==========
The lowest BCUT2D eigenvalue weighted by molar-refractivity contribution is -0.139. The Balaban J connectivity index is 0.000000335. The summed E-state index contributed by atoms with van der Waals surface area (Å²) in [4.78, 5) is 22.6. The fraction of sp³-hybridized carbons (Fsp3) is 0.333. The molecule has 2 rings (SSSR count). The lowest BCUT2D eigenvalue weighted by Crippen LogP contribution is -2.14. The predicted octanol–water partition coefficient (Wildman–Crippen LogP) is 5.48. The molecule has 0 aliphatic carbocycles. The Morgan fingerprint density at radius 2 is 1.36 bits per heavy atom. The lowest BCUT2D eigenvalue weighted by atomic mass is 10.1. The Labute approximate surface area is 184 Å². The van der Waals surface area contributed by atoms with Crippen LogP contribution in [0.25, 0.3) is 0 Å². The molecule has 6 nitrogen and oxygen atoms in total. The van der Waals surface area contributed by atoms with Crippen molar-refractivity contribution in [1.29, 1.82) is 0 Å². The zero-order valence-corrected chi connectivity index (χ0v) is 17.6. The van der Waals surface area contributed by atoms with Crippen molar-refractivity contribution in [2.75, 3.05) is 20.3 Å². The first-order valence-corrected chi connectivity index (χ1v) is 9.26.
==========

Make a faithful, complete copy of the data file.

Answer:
The lowest BCUT2D eigenvalue weighted by molar-refractivity contribution is -0.139. The Balaban J connectivity index is 0.000000335. The summed E-state index contributed by atoms with van der Waals surface area (Å²) in [4.78, 5) is 22.6. The fraction of sp³-hybridized carbons (Fsp3) is 0.333. The molecule has 2 rings (SSSR count). The lowest BCUT2D eigenvalue weighted by Crippen LogP contribution is -2.14. The predicted octanol–water partition coefficient (Wildman–Crippen LogP) is 5.48. The molecule has 0 aliphatic carbocycles. The Morgan fingerprint density at radius 2 is 1.36 bits per heavy atom. The lowest BCUT2D eigenvalue weighted by atomic mass is 10.1. The Labute approximate surface area is 184 Å². The van der Waals surface area contributed by atoms with Crippen LogP contribution in [0.25, 0.3) is 0 Å². The molecule has 6 nitrogen and oxygen atoms in total. The van der Waals surface area contributed by atoms with Crippen molar-refractivity contribution in [1.29, 1.82) is 0 Å². The zero-order valence-corrected chi connectivity index (χ0v) is 17.6. The van der Waals surface area contributed by atoms with Crippen molar-refractivity contribution in [2.75, 3.05) is 20.3 Å². The first-order valence-corrected chi connectivity index (χ1v) is 9.26.